Domestically, Bank Negara started off at 3.50% in 2008, but lowered the Overnight Policy Rate (OPR) in common with the three central banks albeit less steadily and extensively – a mean (average) of 2.50% from 2009 to 2011 – only to switch back to 3.00% later in that year (i.e., 2011). Our OPR has been at 1.75% since 2020.
Figure 1: Performance of EPF dividend (credit: Tan Tze Yong)
According to then EPF CEO Tunku Alizakri Alias (now Chairman of the Board at Malaysia Venture Capital Management Berhad/Mavcap), foreign assets had returned 8.64% last year, as against the 5.02% yielded by domestic assets (“EPF to continue foreign asset push after solid year”, Asian Investor, March 2, 2021).
As at end-September 2021, overseas investments make up 36% of EPF’s RM988.55 billion in total assets. They contributed close to RM28 billion or 58.2% of total gross investment income in 9M2021. This is higher than its 49.8% contribution to gross investment income for the whole of 2020, where overseas assets made up 35.14% of total assets.
Under current EPF CEO Datuk Seri Amir Hamzah Azizan, overseas investments will be augmented – despite one school of thought advocating for EPF to repatriate funds to invest more locally. On the other hand, this would reduce the tax receipts for foreign-sourced income which exemption has been removed under Budget 2022 by Finance Minister Tengku Zafrul.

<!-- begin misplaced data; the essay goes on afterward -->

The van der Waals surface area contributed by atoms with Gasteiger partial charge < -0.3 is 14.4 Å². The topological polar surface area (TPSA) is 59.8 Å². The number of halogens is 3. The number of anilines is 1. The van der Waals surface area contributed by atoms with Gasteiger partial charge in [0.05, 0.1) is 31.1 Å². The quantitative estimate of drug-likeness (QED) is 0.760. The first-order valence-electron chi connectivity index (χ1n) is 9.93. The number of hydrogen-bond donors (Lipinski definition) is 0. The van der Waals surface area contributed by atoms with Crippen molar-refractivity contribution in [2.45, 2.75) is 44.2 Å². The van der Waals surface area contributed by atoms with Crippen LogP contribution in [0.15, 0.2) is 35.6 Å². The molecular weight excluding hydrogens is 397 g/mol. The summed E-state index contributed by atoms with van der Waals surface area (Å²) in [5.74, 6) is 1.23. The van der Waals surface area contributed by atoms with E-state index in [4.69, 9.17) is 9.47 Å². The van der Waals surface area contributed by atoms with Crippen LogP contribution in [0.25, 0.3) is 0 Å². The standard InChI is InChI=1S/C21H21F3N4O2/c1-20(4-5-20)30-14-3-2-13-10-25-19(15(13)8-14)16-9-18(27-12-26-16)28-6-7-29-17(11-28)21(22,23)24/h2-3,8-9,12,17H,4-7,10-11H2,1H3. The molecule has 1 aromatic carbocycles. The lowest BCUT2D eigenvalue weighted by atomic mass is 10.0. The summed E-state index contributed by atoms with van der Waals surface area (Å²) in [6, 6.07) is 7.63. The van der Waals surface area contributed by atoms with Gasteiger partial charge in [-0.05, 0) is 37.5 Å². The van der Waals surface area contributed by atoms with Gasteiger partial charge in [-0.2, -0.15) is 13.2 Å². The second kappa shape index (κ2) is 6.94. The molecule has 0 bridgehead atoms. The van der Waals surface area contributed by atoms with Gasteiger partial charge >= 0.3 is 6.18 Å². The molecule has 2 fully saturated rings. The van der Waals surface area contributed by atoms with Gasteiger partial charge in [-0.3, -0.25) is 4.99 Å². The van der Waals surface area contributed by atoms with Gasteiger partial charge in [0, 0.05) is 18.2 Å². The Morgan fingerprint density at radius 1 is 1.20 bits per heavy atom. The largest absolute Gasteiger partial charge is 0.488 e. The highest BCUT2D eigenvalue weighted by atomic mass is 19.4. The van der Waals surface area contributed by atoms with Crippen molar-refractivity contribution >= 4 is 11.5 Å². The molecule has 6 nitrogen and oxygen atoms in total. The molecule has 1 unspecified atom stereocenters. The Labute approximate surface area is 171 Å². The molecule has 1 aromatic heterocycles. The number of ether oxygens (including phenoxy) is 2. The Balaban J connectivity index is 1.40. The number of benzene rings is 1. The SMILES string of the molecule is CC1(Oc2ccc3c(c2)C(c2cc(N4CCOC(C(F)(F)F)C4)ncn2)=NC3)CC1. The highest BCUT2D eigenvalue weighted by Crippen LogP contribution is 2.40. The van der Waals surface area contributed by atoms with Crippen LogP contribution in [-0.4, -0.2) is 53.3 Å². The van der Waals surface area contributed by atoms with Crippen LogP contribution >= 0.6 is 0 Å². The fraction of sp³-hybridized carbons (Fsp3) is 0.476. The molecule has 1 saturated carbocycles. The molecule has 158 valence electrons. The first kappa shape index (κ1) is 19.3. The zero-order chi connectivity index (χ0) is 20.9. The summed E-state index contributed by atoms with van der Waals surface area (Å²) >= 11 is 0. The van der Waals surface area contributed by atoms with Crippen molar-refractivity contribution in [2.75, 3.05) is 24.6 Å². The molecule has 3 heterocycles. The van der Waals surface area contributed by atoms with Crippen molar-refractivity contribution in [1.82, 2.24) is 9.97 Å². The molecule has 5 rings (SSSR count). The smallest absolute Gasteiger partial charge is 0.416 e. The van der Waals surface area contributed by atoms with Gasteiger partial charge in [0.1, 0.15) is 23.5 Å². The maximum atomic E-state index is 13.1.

The UK is one country that EPF has been eyeing and one of the top five countries for overseas investments. As at end-2018, EPF’s investments in the UK accounted for 3% of its total investment assets which amounted to RM25 billion.
The success of the Battersea Power Station (developed by a consortium comprising SP Setia Bhd, Sime Darby Property and EPF) has encouraged EPF to look into other areas of investments such as the real estate and office assets market because of the multiplier and spillover effects in the form of urban regeneration and redevelopment in central London.
EPF’s key investments in the EU are in member-states such as Germany and France.
Other sources of investments include Australia (e.g., Dexus Healthcare Wholesale Property Fund/HWPF – an Australian healthcare real estate management fund) and North America (e.g., Kwasa Infrastructure Sapphire – infrastructure investment holding company. In 2020, EPF injected capital amounting to USD80.14 million/ RM337.12 million into Kwasa Infrastructure Sapphire for investment in a leading global fibre provider with substantial network and presence throughout the US, Canada and Europe, as per EPF Annual Report, 2020).